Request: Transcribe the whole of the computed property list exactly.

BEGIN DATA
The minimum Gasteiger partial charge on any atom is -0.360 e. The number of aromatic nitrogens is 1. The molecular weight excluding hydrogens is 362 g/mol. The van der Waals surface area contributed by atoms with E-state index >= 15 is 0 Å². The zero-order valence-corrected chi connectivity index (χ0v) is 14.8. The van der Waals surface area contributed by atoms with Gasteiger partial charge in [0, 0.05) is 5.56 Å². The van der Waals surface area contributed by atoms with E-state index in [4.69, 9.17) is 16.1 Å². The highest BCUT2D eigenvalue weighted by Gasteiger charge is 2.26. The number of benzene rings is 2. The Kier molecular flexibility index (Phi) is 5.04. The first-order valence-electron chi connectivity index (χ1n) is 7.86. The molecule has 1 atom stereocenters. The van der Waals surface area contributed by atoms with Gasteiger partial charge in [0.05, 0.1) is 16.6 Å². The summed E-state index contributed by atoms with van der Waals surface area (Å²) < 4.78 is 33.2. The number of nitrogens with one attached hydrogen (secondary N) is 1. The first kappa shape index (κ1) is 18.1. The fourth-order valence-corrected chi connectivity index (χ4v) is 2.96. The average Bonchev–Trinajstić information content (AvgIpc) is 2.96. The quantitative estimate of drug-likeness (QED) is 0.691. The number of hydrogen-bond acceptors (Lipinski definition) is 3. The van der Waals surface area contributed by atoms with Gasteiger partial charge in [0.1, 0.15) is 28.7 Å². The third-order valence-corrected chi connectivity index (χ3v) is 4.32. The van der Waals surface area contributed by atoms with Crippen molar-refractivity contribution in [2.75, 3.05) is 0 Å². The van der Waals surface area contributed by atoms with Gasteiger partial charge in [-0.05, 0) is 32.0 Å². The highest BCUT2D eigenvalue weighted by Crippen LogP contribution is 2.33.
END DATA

The minimum Gasteiger partial charge on any atom is -0.360 e. The number of aromatic nitrogens is 1. The molecular weight excluding hydrogens is 362 g/mol. The van der Waals surface area contributed by atoms with E-state index >= 15 is 0 Å². The zero-order valence-corrected chi connectivity index (χ0v) is 14.8. The van der Waals surface area contributed by atoms with Gasteiger partial charge in [0, 0.05) is 5.56 Å². The van der Waals surface area contributed by atoms with E-state index in [4.69, 9.17) is 16.1 Å². The highest BCUT2D eigenvalue weighted by Gasteiger charge is 2.26. The number of benzene rings is 2. The Kier molecular flexibility index (Phi) is 5.04. The first-order valence-electron chi connectivity index (χ1n) is 7.86. The molecule has 1 atom stereocenters. The van der Waals surface area contributed by atoms with Gasteiger partial charge in [0.05, 0.1) is 16.6 Å². The summed E-state index contributed by atoms with van der Waals surface area (Å²) < 4.78 is 33.2. The number of nitrogens with one attached hydrogen (secondary N) is 1. The first kappa shape index (κ1) is 18.1. The fourth-order valence-corrected chi connectivity index (χ4v) is 2.96. The average Bonchev–Trinajstić information content (AvgIpc) is 2.96. The quantitative estimate of drug-likeness (QED) is 0.691. The number of hydrogen-bond acceptors (Lipinski definition) is 3. The van der Waals surface area contributed by atoms with Gasteiger partial charge in [0.1, 0.15) is 28.7 Å². The third-order valence-corrected chi connectivity index (χ3v) is 4.32. The van der Waals surface area contributed by atoms with Crippen molar-refractivity contribution in [2.75, 3.05) is 0 Å². The van der Waals surface area contributed by atoms with Gasteiger partial charge in [-0.05, 0) is 32.0 Å². The highest BCUT2D eigenvalue weighted by Crippen LogP contribution is 2.33.